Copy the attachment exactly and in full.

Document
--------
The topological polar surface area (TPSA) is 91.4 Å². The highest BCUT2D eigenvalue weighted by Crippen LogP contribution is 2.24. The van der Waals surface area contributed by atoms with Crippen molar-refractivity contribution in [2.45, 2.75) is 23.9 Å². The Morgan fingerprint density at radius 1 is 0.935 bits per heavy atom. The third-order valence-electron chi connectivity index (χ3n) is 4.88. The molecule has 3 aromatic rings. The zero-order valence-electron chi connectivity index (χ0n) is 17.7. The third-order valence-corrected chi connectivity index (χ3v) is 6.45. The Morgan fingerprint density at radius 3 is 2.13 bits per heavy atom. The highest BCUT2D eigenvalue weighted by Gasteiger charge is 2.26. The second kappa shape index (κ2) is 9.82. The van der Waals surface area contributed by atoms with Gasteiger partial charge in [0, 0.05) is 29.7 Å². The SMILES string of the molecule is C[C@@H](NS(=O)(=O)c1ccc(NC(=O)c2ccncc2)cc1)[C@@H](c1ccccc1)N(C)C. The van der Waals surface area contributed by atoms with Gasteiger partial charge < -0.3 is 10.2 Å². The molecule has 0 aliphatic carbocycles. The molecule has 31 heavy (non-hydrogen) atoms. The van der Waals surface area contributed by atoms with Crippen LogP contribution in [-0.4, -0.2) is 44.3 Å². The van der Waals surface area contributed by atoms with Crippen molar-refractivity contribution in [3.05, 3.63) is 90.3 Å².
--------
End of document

The topological polar surface area (TPSA) is 91.4 Å². The highest BCUT2D eigenvalue weighted by Crippen LogP contribution is 2.24. The van der Waals surface area contributed by atoms with Crippen molar-refractivity contribution in [2.45, 2.75) is 23.9 Å². The Morgan fingerprint density at radius 1 is 0.935 bits per heavy atom. The third-order valence-electron chi connectivity index (χ3n) is 4.88. The molecule has 3 aromatic rings. The zero-order valence-electron chi connectivity index (χ0n) is 17.7. The third-order valence-corrected chi connectivity index (χ3v) is 6.45. The Morgan fingerprint density at radius 3 is 2.13 bits per heavy atom. The highest BCUT2D eigenvalue weighted by Gasteiger charge is 2.26. The second kappa shape index (κ2) is 9.82. The van der Waals surface area contributed by atoms with Gasteiger partial charge in [0, 0.05) is 29.7 Å². The SMILES string of the molecule is C[C@@H](NS(=O)(=O)c1ccc(NC(=O)c2ccncc2)cc1)[C@@H](c1ccccc1)N(C)C. The van der Waals surface area contributed by atoms with Gasteiger partial charge < -0.3 is 10.2 Å². The molecule has 0 aliphatic carbocycles. The molecule has 31 heavy (non-hydrogen) atoms. The van der Waals surface area contributed by atoms with Crippen LogP contribution in [-0.4, -0.2) is 44.3 Å². The van der Waals surface area contributed by atoms with Crippen molar-refractivity contribution in [3.05, 3.63) is 90.3 Å².